Friday, 16 March 2018

A 'Dune' roleplaying game

Image result for dune first editionIn my last blog entry I discussed my love of the Dune universe and the fact that I have never been able to run a game with that same sense of intrigue and mysticism. I thought I'd expand on those thoughts a little more and try to make sense of why that is. Bear with me; this is probably more for my own edification than anything else.

I have never owned an official Dune roleplaying game, namely 'Chronicles of the Imperium', so I have never seen an official interpretation of the science fiction and religious elements of Herbert's book in practice. That's a shame in many respects as if I had seen the game I may have had a better understanding of what it was I wanted to do with a Dune game, where I wanted it to go and what kind of story I wanted to tell. However, I couldn't find a gaming group to play that kind of game with. My group was casual and enjoyed having fun with the games - as did I - and even though I tried to surreptitiously sneak games with these grand ideas into the mix they never took off.

I used to think it was a decent game system I required. After all, it was easy for me to have grand ideas of star-spanning adventures, intricate plots and intrigue between the great Houses of the Landsraad, and soul-tearing tales of religious passion and persecution. Would I have run the game on Arrakis, and have the players members of the Fremen, or House Atreides, or even spies for the Harkonnen or the Padishah Emperor? Maybe they could have been simple traders, or smugglers, or perhaps I could have designed a lesser House for them to represent? The scope of Dune is huge and there's plenty that could be done, so all I needed was a game system that could reflect that.

I should mention that my desire to run a Dune game only included the first three books by Frank Herbert, and elements of the universe he created in the following books. I've only read the first two of the Brian Herbert and Kevin J Anderson books but never continued. I imagine that there is plenty more material to choose from in their books, but they are beyond the scope of what I wanted to do.

At first I went with my standard science fiction options, namely 'Traveler' and 'Star Wars: The Roleplaying Game' (WEG 1st Edition). These are two great games - the Star Wars D6 system being my favourite - and quite easy to create a campaign around. In fact, with a little tweaking the psionics and the Force rules could be modified into something that would suit the Dune universe, and the effects of the Spice could be interpreted by the rules. But, to me, Dune felt more like a science fantasy story, based as it was on feudal houses and mystical prophecies.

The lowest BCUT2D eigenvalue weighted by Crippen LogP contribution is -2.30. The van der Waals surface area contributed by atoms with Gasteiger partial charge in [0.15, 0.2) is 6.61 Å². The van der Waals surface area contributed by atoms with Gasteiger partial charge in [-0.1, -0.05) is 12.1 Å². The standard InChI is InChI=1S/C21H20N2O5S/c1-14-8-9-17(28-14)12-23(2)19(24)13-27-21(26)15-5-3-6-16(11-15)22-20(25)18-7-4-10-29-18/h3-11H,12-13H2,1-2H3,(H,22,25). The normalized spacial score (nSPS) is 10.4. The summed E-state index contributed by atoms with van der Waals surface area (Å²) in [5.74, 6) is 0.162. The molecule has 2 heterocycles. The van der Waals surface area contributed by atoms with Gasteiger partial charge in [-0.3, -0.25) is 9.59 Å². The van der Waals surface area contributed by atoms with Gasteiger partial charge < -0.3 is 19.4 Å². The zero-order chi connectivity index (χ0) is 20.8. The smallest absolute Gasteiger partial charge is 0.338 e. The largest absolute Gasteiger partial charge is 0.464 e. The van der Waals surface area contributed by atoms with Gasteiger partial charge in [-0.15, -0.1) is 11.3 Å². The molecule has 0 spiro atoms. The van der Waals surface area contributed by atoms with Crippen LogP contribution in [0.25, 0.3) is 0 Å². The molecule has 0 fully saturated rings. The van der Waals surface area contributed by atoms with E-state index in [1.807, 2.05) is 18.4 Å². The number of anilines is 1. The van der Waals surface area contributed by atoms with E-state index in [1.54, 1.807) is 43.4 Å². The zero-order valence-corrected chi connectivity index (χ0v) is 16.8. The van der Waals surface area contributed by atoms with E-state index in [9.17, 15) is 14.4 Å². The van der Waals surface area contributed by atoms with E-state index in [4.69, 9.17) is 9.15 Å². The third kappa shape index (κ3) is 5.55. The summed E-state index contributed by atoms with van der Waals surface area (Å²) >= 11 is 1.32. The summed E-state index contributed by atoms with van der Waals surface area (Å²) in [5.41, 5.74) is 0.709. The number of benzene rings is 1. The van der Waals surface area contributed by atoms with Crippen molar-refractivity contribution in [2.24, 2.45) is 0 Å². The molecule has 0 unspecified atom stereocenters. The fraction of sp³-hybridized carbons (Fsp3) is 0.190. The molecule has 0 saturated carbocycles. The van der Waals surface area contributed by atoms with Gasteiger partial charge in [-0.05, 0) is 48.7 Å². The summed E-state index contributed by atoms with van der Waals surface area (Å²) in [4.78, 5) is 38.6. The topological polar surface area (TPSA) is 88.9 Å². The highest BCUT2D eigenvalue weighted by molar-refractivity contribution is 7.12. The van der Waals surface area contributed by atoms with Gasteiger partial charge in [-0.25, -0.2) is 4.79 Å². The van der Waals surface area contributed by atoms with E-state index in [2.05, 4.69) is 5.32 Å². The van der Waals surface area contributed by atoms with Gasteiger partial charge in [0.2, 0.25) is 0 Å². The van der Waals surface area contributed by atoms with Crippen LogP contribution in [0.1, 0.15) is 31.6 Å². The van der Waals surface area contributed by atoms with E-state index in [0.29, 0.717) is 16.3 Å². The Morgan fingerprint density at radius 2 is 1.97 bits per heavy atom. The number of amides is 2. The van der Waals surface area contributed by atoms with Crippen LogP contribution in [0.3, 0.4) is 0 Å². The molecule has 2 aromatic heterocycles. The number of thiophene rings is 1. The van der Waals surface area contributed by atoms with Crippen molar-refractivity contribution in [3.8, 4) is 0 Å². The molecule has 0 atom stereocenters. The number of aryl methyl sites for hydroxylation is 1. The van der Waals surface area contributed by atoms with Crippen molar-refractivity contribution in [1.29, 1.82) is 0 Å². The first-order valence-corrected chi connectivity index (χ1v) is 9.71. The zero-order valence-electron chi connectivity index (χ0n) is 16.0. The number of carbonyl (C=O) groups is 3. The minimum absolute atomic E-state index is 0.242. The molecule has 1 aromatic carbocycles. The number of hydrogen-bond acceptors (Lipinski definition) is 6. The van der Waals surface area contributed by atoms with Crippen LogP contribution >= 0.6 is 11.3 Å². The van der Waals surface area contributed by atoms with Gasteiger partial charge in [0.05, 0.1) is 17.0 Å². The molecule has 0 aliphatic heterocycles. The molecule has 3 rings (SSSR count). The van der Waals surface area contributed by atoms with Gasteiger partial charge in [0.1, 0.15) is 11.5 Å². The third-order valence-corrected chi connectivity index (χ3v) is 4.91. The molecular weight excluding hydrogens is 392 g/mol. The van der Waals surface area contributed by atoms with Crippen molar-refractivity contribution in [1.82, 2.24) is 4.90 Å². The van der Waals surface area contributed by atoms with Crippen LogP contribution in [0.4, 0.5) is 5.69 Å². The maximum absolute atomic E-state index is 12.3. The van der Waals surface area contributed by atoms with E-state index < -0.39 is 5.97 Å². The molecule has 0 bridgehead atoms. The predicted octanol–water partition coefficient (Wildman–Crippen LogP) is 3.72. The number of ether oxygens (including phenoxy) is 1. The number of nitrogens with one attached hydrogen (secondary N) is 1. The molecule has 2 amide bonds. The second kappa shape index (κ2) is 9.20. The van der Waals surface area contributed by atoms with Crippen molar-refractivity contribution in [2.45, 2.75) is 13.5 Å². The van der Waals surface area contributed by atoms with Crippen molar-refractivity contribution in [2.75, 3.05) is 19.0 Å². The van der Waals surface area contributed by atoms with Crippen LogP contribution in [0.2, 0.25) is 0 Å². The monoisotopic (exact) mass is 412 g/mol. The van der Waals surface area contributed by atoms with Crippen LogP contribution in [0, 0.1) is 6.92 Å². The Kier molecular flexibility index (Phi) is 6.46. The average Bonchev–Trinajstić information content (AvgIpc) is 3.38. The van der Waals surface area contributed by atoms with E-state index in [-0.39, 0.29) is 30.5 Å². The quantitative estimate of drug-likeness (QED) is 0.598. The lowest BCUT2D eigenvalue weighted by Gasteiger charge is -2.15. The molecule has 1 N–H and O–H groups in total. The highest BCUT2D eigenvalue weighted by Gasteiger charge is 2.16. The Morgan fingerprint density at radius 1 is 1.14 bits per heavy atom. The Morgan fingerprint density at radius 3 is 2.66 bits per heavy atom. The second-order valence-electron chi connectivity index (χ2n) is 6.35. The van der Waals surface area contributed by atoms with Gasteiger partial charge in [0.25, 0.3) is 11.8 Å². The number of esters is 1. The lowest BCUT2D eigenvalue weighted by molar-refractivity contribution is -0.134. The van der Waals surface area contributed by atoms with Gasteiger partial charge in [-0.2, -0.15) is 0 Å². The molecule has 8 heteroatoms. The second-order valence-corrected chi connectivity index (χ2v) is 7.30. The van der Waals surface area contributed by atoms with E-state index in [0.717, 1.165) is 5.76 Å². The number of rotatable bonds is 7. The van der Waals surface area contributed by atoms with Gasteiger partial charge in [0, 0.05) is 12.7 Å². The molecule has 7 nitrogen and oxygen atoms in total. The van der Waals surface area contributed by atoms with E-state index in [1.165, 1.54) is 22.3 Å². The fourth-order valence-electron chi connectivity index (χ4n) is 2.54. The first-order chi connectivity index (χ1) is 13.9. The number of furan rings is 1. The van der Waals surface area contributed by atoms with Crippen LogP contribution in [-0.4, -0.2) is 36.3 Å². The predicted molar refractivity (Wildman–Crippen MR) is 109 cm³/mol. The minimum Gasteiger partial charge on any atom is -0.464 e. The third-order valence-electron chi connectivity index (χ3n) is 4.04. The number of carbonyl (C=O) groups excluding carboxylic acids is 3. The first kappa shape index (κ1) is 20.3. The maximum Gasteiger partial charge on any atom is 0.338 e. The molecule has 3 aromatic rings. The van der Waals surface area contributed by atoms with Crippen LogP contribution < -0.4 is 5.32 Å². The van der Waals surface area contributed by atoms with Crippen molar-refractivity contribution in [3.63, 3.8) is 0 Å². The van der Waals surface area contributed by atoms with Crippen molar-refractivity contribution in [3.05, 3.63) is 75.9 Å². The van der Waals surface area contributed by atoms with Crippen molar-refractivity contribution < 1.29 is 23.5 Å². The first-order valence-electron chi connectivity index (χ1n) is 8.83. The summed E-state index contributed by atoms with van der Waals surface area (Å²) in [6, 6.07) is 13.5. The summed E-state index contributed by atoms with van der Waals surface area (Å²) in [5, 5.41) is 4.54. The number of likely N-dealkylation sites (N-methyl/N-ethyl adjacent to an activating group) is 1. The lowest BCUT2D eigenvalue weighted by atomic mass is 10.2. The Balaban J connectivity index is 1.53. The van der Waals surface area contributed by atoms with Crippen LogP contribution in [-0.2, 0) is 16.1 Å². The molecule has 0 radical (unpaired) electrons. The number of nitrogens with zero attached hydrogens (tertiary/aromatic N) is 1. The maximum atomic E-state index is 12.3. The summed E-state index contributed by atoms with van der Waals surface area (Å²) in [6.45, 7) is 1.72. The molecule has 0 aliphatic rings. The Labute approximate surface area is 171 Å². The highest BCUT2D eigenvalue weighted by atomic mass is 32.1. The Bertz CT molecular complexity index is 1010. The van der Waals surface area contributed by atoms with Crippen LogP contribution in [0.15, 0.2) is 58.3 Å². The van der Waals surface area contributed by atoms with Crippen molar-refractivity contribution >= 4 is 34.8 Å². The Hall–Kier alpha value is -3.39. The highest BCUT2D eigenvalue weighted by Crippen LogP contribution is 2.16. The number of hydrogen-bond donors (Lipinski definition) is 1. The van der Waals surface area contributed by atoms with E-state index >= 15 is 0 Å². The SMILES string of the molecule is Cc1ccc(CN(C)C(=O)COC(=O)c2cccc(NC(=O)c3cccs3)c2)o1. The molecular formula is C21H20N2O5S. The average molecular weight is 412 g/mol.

So, I looked at standard fantasy systems, mainly 'D&D' and 'Runequest'. I also looked at 'Starfinder', but to be honest the standard 'Pathfinder' game seemed more suited to the setting with some elements of Starfinder included. I came to the conclusion that starship rules weren't really a necessity as space battles weren't the order of the day in the Dune series. D&D was a default option - it was the game that my group played the most - but the leveling put me off as I wanted the players to concentrate on the story and not what their characters could get out of it and how they could improve, which is something that I feel D&D focuses on. With Runequest I found that I had better luck with 'Cthulhu: Dark Ages', what I see as a kind of Runequest-lite. It was quick and easy, and with a little modding I could bring in modern weapons from normal 'Call of Cthulhu' to reflect the weapons in Dune. Pathfinder is good, but I'm moving beyond rules complexity these days and it had the same problems as D&D.

I had choices as far as system was concerned, but I came to the conclusion that no matter how perfect the system was or how well I could adapt it to suit Dune, the real challenge was convincing a gaming group to sit down and play an epic game of intrigue and otherworldly powers.

And that was the real problem, I think. I couldn't force the players into spending their time focusing on a world that they may not have felt the same way about. The general feeling at the table was all about having fun and partaking in crazy adventures, and to ask them to reset their gaming habits to a more serious tone was a bit of an ask. I did try through other games to include a sense of seriousness and drama to test the waters, but inevitably the games reset to the fun factor. My attempts to find a group who were willing to play a Dune game the way I would have liked it to be played were fruitless.

So, I moved on to games that emulated the ideas of Dune but were not Dune; perhaps my players would play a game where they could still have fun but also allow me to introduce these elements into the game to satisfy my own needs?